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World View: Germany’s PEGIDA ‘Anti-Islamization’ Protests Grow, Stirring Counter-Protests

German Business Leaders

This morning’s key headlines from

  • Germany’s PEGIDA ‘anti-Islamization’ protests grow, stirring counter-protests
  • Wall Street, European stocks, euro, oil all plunge on Monday
  • Europe speeds ahead to a new, bigger Greece crisis
  • Surge in migrants from Cuba trying to reach the U.S. illegally

Germany’s PEGIDA ‘anti-Islamization’ protests grow, stirring counter-protests

Cologne Cathedral lights turned off in protest of Pegida rallies
Cologne Cathedral lights turned off in protest of Pegida rallies

That anti-Islam PEGIDA movement (“Patriotische Europäer gegen die Islamisierung des Abendlandes,” or “Patriotic Europeans Against the Islamization of the West”) protests have been growing in size since the movement’s founding in October, but they’re also stirring counter-protests by those considering Pegida to be xenophobic.

In Cologne on Monday evening, 20,000 residents gathered on the streets to block Pegida protests in that city, carrying banners that read “Nazis, out!”, “We will not let a racist mob run free on Cologne’s streets.” In addition, the lights on bridges over the Rhine and the Cologne Cathedral were turned off. According to the dean of the cathedral, “We don’t think of it as a protest, but we would like to make the many conservative Christians [who support Pegida] think about what they are doing.” The Pegida demonstrations were canceled in Cologne.

But in Dresden, where Pegida is headquartered, 18,000 people turned up for one anti-immigration rally, carrying signs that said, “Germany for Germans!” and “No to Islamization of Europe!”

German Chancellor Angela Merkel has publicly condemned Pegida. Deutsche Welle and BBC

Wall Street, European stocks, euro, oil all plunge on Monday

A couple of weeks ago, on a day when investors were in a drunken euphoria because the Dow Jones Industrial Average surged 421 points, I pointed out that if the market could go up 421 points in one day, then it could just as easily go down 421 points in one day. That didn’t quite happen on Monday, but there was a plunge of 331 points, illustrating how dangerous the recent drunken euphoria is. Indeed, a number of things happened in unison.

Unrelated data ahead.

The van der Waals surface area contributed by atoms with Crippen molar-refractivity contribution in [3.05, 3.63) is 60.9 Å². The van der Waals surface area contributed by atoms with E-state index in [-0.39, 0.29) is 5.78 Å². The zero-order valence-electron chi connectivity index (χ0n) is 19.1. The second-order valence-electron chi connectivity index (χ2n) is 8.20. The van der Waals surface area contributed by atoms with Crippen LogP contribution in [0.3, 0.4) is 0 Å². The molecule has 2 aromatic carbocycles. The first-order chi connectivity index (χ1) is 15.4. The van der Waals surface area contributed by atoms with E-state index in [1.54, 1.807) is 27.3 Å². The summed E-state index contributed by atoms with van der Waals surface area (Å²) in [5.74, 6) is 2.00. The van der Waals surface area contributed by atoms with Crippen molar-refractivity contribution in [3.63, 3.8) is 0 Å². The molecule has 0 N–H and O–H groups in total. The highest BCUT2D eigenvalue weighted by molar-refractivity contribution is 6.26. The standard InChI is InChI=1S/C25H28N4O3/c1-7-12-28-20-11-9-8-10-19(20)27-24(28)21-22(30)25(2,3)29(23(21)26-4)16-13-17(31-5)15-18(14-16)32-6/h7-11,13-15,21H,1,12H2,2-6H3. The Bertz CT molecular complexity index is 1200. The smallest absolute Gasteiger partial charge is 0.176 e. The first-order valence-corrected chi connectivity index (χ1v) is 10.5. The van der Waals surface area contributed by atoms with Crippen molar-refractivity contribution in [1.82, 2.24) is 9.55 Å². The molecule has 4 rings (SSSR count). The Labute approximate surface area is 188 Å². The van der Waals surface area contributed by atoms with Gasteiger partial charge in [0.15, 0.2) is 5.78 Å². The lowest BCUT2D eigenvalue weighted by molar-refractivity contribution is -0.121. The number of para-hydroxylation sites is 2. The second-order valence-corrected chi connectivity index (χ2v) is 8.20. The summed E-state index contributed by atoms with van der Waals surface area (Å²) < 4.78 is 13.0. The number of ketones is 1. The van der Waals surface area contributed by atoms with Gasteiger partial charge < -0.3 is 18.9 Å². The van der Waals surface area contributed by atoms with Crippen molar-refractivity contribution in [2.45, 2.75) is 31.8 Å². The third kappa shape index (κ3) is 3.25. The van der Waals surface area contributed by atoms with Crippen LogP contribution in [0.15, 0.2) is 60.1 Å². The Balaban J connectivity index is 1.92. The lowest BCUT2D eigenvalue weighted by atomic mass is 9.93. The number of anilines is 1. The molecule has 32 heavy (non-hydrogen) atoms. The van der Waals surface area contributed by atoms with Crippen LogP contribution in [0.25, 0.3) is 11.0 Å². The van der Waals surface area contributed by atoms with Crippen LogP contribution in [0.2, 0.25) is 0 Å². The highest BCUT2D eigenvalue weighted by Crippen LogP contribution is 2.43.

West Texas Intermediate (WTI) oil fell briefly below $50 per barrel on Monday, before settling at $50.44 per barrel, representing a plunge of 4.3%. It was just a few months ago that it was in the range $100-110 per barrel. Although lower oil prices means lower gasoline prices, it’s also signaling a decrease in demand, as the global economy slows down and continues its deflationary spiral.

European stocks also fell on Monday, from 2-4%. The fall in oil prices affected a number of energy companies, resulting in something of a domino effect, and a new report showed that Germany is getting closer to deflation.

The euro currency tumbled to a nine-year low against the dollar, based on widespread concerns that the European Central Bank (ECB) is going to start “printing money” (quantitative easing), in order to bail out Greece again.

In his weekly investors newsletter, investment guru John P. Hussman says that he’s in the camp that believes that “the likelihood of a market loss on the order of 40%, 50% or even 60% in the next few years is quite high.”

According to Friday’s Wall Street Journal, the S&P 500 Price/Earnings index (stock valuations index) on Friday morning (January 2) was back up to an astronomically high 18.66. This is far above the historical average of 14, indicating that the stock market is in a huge bubble that could burst at any time. Generational Dynamics predicts that the P/E ratio will fall to the 5-6 range or lower, which is where it was as recently as 1982, resulting in a Dow Jones Industrial Average of 3000 or lower.